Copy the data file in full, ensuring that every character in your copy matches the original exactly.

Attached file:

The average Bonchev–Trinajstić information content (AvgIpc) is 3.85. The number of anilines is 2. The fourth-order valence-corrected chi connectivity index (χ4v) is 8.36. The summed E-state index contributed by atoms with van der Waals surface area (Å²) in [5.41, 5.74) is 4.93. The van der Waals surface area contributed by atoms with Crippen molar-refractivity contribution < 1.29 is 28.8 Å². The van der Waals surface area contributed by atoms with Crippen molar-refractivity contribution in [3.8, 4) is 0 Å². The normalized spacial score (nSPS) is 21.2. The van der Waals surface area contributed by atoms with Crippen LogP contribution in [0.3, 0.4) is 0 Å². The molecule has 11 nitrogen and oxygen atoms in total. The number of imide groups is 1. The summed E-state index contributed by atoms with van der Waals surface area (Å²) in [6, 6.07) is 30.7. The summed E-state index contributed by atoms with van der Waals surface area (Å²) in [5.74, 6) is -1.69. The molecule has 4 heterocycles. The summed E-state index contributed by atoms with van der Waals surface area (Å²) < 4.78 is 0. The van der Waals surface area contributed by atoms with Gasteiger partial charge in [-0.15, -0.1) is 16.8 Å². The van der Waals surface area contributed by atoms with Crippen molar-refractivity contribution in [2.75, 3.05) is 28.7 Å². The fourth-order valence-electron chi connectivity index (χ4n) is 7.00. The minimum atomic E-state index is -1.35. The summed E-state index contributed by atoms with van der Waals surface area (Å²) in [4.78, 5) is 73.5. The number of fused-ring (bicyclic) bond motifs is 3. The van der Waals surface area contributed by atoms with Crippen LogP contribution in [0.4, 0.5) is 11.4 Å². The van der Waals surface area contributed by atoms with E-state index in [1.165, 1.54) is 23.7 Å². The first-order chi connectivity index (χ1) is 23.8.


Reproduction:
The average Bonchev–Trinajstić information content (AvgIpc) is 3.85. The number of anilines is 2. The fourth-order valence-corrected chi connectivity index (χ4v) is 8.36. The summed E-state index contributed by atoms with van der Waals surface area (Å²) in [5.41, 5.74) is 4.93. The van der Waals surface area contributed by atoms with Crippen molar-refractivity contribution < 1.29 is 28.8 Å². The van der Waals surface area contributed by atoms with Crippen molar-refractivity contribution in [3.8, 4) is 0 Å². The normalized spacial score (nSPS) is 21.2. The van der Waals surface area contributed by atoms with Crippen LogP contribution in [0.3, 0.4) is 0 Å². The molecule has 11 nitrogen and oxygen atoms in total. The number of imide groups is 1. The summed E-state index contributed by atoms with van der Waals surface area (Å²) in [6, 6.07) is 30.7. The summed E-state index contributed by atoms with van der Waals surface area (Å²) in [5.74, 6) is -1.69. The molecule has 4 heterocycles. The summed E-state index contributed by atoms with van der Waals surface area (Å²) < 4.78 is 0. The van der Waals surface area contributed by atoms with Gasteiger partial charge in [-0.15, -0.1) is 16.8 Å². The van der Waals surface area contributed by atoms with Crippen molar-refractivity contribution in [2.75, 3.05) is 28.7 Å². The fourth-order valence-electron chi connectivity index (χ4n) is 7.00. The minimum atomic E-state index is -1.35. The summed E-state index contributed by atoms with van der Waals surface area (Å²) in [4.78, 5) is 73.5. The number of fused-ring (bicyclic) bond motifs is 3. The van der Waals surface area contributed by atoms with Crippen LogP contribution in [0.4, 0.5) is 11.4 Å². The van der Waals surface area contributed by atoms with E-state index in [1.165, 1.54) is 23.7 Å². The first-order chi connectivity index (χ1) is 23.8.